Stronger fundamentals continue to buoy Canada’s oil patch, and these are not being driven solely by the crisis in Iraq and the resulting higher crude prices. Economic growth in the U.S. and stronger industrial activity in China, which recently saw its manufacturing purchasing index hit a seven-month high, also continue to drive global demand for energy and other raw materials.
What is the impact of this increasingly positive economic outlook?
It is this increasingly positive outlook for U.S. economic growth that has seen ratings agency Moody’s upgrade its outlook for the North American rail industry to positive, particularly with crude-by-rail transport set to be the largest driver of bulk freight growth in North America, as demand for oil grows and Canada’s pipelines can’t keep up with the demand for crude transportation.
However, this is not only good news for crude prices or railways, but will also see greater demand for raw materials including copper, zinc, and iron ore as manufacturing picks up. This is especially true with the Chinese government continuing to target GDP growth of 7.5% for 2014 and implementing a stimulus program aimed at boosting industrial production.
Growing U.S. economic activity and rising industrial activity in China also bode well for the fortunes of ailing metals miners such as Teck Resources (TSX: TCK.A)(NYSE: TCK) and Hudbay Minerals (TSX: HMB)(NYSE: HBM). However, these developments still would not make it an industry I would choose to invest in due to overall weaker fundamentals and base metal prices forecast to remain soft for some time.
This major railway’s revenue will grow as economic growth strengthens
The primary beneficiaries of better-than-expected U.S. economic growth and growing industrial activity in China are Canada’s transnational railway companies. Both Canadian National Railway (TSX: CNR)(NYSE: CNI) and Canadian Pacific Railway (TSX: CP)(NYSE: CP) will see their revenues and bottom lines grow as demand for crude transport explodes.
This is because Canadian crude production is forecast to grow by 6% annually over the next three years, further increasing transport demand, which can’t be met by existing pipeline capacity due to the pipeline crunch. This makes rail the next most logical and cost-effective means of transporting crude in bulk.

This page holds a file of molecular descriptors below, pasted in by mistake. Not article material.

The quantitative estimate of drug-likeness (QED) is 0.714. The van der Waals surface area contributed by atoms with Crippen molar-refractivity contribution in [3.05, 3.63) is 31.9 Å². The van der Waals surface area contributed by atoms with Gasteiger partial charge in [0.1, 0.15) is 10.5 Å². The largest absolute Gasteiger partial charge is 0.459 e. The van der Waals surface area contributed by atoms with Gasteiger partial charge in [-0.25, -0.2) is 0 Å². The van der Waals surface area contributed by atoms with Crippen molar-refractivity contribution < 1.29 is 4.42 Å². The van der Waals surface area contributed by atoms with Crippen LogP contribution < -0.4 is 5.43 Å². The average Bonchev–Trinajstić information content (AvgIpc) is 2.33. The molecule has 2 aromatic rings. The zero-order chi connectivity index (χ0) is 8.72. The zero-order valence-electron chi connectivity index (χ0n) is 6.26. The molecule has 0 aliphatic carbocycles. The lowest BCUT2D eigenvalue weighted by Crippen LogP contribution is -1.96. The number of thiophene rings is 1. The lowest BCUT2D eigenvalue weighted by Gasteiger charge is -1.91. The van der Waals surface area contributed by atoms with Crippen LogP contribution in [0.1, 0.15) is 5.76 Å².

However, this growth in freight transportation doesn’t stop with crude. Increased raw materials demand from China because of industrial activity will drive further demand from North American miners for bulk freight transport. This highlights the diverse revenue streams of both companies, but the key question for investors is this: Which is the better choice to cash in on stronger economic activity?
The most attractive choice is Canadian National, with it exhibiting strong freight growth. For the first quarter of 2014, freight revenue shot up 7% compared to the same quarter in 2013, which is significantly higher than Canadian Pacific, with its freight revenue growing an anemic 1% in the same period. This was despite operating in an environment where demand for crude by rail grew exponentially.
The single largest driver of this growth was the transportation of petroleum and chemical products, including crude, which shot up a very healthy 23% year over year, while metals and minerals grew 7%.
Canadian National is also more attractively priced than Canadian Pacific, with an enterprise value of 13 times EBITDA compared to the latter’s 16 times, while its forward P/E ratio of 16 is lower than Canadian Pacific’s 17. It also pays a superior dividend yield of 1.4%, which is double Canadian Pacific’s 0.7%, seeing investors rewarded for their patience as the company grows its bottom line.
This top five bank is one of the biggest financiers in the patch
Obviously, the majority of players in the patch with solid, low-cost production will benefit from increased economic activity, growing demand for crude, and the resulting higher crude prices. However, there are a number of other indirect players in the patch that also stand to benefit. One that stands out is one of the largest financiers of the oil sands, Royal Bank of Canada (TSX: RY)(NYSE: RY).
Capital markets is the second-largest driver of earnings for Royal Bank, accounting for 22% of its total fiscal second quarter of 2014 earnings, while 33% of capital markets earnings comes from corporate and investment banking. A key driver of earnings growth for this segment is corporate financing, as well as merger and acquisition activity, with the patch having the greatest single demand of any industry in Canada.
Therefore, any significant increase in activity in the patch, coupled with a steep increase in investor interest, will drive higher M&A and financing activity, leading to more revenue for Royal Bank’s capital markets business.
Clearly, oil producers, midstream infrastructure, and service providers operating in the patch are one way to play increased economic activity, demand for crude, and higher oil prices. Sometimes it pays for investors to think outside of the box, with both companies discussed offering growth potential linked to the patch coupled with diversity across a range of industries that will benefit from better-than-expected economic growth and industrial activity.